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Despite striking gold in this setting, the band members don't prefer to sketch early drafts in compressed quarters, which means the bulk of their next album's material will be composed after they return from an August/September voyage to England, Amsterdam and Germany and a late-autumn indoor-venue barnstorming tour with their Vagrant labelmates.
"We're already talking about doing some crazy stuff," Pope teases. "We all listen to so many different records so frequently, and that's just given us a whole new way of doing things."
Similarly, the Anniversary's open-to-anything approach has given observers of the Kansas City scene a whole new way of looking at the area's bands. Whereas it was once convenient to diagnose the most visible local bands, describe the symptoms (irregularly heartfelt vocals, abnormally cheerful keys) and conclude that the whole region had been infected by the emo epidemic, puzzled detractors will now detect signs of multiple-personality disorder. Opinions about specific stylistic switches aside, it might be refreshing to be part of a scene known for its willingness to experiment. Besides, to paraphrase an aphorism about Missouri weather, if you don't like the Anniversary's current sound, just wait a few months.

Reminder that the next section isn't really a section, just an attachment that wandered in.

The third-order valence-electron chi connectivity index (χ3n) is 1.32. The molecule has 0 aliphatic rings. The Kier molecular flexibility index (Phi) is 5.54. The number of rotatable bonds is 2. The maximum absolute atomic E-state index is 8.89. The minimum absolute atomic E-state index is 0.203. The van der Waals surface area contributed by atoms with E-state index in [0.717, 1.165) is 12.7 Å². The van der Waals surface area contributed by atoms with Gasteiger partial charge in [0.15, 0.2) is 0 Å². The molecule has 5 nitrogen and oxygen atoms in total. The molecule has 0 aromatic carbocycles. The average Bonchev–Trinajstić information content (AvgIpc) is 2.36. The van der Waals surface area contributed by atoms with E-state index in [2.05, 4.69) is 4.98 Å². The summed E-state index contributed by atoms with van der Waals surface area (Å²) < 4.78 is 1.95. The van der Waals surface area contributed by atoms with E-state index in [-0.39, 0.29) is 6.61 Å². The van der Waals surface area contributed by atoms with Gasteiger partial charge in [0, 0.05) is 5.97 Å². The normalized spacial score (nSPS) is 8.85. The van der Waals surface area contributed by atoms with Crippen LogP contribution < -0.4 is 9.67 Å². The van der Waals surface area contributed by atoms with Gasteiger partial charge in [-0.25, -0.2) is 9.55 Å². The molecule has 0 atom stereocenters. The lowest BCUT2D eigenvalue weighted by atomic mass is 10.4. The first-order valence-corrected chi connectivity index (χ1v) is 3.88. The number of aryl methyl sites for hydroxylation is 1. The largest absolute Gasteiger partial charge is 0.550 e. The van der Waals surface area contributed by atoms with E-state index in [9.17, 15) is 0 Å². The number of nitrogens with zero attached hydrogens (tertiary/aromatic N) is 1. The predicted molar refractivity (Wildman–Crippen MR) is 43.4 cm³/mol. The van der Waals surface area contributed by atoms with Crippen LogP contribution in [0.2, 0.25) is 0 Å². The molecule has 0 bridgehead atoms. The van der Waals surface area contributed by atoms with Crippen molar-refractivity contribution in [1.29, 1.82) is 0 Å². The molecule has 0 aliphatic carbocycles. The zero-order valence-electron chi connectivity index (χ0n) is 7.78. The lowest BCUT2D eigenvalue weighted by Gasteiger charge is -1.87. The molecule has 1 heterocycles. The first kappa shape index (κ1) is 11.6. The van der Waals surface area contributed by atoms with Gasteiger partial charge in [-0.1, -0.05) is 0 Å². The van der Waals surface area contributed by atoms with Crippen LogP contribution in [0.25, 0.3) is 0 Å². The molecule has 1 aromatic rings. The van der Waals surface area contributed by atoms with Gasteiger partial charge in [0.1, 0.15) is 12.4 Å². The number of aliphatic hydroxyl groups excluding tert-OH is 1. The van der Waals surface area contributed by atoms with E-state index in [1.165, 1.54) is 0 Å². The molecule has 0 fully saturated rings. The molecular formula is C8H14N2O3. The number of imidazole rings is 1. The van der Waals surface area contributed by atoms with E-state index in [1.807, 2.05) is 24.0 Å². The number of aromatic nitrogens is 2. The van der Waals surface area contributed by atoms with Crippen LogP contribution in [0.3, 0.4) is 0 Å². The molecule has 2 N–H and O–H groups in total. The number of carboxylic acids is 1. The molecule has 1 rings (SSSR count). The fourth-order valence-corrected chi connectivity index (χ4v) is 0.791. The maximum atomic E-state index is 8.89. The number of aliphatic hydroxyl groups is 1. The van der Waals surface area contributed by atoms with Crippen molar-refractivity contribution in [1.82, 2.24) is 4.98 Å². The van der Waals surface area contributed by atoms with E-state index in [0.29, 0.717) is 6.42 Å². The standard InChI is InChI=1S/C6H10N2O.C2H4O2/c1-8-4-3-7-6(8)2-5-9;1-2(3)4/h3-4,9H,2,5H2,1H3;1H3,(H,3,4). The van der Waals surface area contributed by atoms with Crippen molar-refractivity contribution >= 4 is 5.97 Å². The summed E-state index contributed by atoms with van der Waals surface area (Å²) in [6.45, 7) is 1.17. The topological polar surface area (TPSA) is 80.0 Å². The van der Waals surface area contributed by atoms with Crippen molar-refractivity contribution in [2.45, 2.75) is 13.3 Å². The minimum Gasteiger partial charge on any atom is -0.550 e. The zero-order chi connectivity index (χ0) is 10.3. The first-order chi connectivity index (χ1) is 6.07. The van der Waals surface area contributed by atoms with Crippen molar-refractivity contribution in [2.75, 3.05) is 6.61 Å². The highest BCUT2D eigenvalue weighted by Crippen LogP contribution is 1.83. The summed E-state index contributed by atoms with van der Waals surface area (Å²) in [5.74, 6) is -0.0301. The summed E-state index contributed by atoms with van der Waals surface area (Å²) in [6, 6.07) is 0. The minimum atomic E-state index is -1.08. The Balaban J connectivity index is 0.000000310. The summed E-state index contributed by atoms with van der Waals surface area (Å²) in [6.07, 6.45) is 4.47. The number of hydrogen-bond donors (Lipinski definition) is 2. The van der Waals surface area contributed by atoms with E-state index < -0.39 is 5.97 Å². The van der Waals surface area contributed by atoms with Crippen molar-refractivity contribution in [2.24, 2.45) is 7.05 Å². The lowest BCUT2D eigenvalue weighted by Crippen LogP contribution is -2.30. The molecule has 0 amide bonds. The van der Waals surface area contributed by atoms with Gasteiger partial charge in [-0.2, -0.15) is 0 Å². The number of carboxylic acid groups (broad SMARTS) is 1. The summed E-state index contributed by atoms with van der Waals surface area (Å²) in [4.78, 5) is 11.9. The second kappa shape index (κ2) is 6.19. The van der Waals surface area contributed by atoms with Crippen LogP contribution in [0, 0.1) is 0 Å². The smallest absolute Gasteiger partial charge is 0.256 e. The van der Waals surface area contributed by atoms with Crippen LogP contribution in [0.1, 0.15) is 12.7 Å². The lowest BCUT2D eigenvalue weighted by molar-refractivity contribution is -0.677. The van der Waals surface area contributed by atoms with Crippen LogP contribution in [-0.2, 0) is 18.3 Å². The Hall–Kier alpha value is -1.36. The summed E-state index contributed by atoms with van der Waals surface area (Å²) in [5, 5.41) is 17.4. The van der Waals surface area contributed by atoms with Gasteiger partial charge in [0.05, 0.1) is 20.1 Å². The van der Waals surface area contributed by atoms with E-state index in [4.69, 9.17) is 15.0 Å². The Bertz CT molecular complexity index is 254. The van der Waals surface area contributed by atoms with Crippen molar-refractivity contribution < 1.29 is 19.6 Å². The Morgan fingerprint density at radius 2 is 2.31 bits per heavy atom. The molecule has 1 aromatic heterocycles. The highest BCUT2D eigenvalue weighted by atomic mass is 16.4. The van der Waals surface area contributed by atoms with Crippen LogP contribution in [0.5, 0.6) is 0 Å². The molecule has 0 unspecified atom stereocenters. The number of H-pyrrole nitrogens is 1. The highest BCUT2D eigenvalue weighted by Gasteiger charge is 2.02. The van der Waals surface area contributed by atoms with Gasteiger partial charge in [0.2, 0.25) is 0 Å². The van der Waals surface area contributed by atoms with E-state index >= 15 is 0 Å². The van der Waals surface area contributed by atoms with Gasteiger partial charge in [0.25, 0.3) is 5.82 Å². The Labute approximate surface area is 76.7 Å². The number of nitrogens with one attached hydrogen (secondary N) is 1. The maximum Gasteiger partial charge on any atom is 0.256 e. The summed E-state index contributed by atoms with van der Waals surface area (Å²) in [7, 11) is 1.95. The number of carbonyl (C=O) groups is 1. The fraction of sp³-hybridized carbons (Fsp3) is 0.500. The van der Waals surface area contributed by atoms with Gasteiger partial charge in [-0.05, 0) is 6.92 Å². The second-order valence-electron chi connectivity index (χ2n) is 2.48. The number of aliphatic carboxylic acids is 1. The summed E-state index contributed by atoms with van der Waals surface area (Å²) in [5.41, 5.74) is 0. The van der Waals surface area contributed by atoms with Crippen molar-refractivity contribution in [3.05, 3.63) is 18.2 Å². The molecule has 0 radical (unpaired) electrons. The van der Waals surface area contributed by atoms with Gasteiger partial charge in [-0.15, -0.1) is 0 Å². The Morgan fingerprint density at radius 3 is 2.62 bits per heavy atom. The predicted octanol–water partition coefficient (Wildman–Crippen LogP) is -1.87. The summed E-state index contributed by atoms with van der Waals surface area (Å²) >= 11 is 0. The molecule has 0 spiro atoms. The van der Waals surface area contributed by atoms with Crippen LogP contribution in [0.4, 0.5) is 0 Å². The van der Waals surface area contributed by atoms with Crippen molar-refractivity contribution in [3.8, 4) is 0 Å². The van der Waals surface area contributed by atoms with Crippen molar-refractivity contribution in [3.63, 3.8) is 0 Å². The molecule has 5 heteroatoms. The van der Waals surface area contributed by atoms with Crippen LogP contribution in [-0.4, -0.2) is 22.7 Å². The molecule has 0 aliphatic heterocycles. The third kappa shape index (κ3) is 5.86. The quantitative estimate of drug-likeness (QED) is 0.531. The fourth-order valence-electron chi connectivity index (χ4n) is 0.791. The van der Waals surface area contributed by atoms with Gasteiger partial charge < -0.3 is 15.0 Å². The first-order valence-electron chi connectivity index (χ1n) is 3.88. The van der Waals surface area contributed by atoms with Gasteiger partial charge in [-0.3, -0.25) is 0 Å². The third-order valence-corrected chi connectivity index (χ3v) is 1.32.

Those Muddling Kids
While the Anniversary's royally remodeled sound has inspired critics at several national publications to bow reverently, other writers were moved to regicide. Ron Richards and David Brown, editors-in-chief and publishers of the quirky bicoastal zine Muddle, tag-teamed the disc with harsh insults (Richards: "a horrible emo meets classic rock hybrid"; Brown: "This band used to be fun. Now they're just unoriginal") before adding the injury. After attempting to set the disc on fire to no avail ("CDs are surprisingly flame-retardant," Richards notes), the Muddle staff obliterated Your Majesty under the wheel of a moving car. A photo essay documents this demolition derby.
Your Majesty isn't the only disc to receive a scathing review in the spring 2002 issue; in fact, Brown's write-up seems relatively tame compared with the lashings he and his staff give dozens of inept hardcore outfits and weepy emo knockoffs. Nonetheless, Muddle issued a death sentence.
"After a discussion among the staff, the Anniversary was nominated based on how crappy the record was and what the Anniversary was trying to pull, what with the entryway through emo and then turning into classic rock," Richards says. "The trend these days has bands slowing down and playing classic rock," Brown adds. "After hearing Your Majesty, it's no surprise that the group would pose for a photo shoot in bell-bottoms and '60s outfits. Come on guys, you might be fooling Rolling Stone, but not Muddle."
Like Buddyhead's Travis Keller and others who have been less than impressed by Kansas City's big-name bands, Brown and Richards maintain they have nothing against the scene as a whole. (Positive reviews of mi6 and Kill Creek discs in the same issue prove as much.) "I'm a big fan of the Get Up Kids," Brown says. "And Second Nature (Coalesce, the Casket Lottery) is one of the best labels around." Although he authorized Your Majesty's smash-hit-and-run, Brown says it's nothing personal. "I respect the fact that they enjoy making music, and as long as they are having fun with what they do, that's fine by me."